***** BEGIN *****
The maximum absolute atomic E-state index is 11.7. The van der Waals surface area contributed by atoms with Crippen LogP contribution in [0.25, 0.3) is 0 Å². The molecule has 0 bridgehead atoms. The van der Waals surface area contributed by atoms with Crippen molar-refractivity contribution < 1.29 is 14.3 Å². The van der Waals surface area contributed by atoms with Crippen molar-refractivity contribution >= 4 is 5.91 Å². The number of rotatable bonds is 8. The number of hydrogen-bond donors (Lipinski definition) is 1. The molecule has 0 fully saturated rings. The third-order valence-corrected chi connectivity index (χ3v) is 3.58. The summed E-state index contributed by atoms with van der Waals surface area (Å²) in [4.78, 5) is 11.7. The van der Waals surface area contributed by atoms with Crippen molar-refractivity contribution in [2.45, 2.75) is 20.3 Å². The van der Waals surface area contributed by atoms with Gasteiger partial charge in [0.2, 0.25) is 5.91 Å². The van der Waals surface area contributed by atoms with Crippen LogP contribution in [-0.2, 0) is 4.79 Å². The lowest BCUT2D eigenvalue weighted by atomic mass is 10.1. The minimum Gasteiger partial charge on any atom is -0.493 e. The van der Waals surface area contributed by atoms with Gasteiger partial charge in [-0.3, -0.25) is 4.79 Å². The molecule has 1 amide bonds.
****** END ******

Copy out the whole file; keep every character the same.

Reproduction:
The maximum absolute atomic E-state index is 11.7. The van der Waals surface area contributed by atoms with Crippen LogP contribution in [0.25, 0.3) is 0 Å². The molecule has 0 bridgehead atoms. The van der Waals surface area contributed by atoms with Crippen molar-refractivity contribution < 1.29 is 14.3 Å². The van der Waals surface area contributed by atoms with Crippen molar-refractivity contribution >= 4 is 5.91 Å². The number of rotatable bonds is 8. The number of hydrogen-bond donors (Lipinski definition) is 1. The molecule has 0 fully saturated rings. The third-order valence-corrected chi connectivity index (χ3v) is 3.58. The summed E-state index contributed by atoms with van der Waals surface area (Å²) in [4.78, 5) is 11.7. The van der Waals surface area contributed by atoms with Crippen molar-refractivity contribution in [2.45, 2.75) is 20.3 Å². The van der Waals surface area contributed by atoms with Gasteiger partial charge in [0.2, 0.25) is 5.91 Å². The van der Waals surface area contributed by atoms with Crippen LogP contribution in [-0.2, 0) is 4.79 Å². The lowest BCUT2D eigenvalue weighted by atomic mass is 10.1. The minimum Gasteiger partial charge on any atom is -0.493 e. The van der Waals surface area contributed by atoms with Gasteiger partial charge in [-0.3, -0.25) is 4.79 Å². The molecule has 1 amide bonds.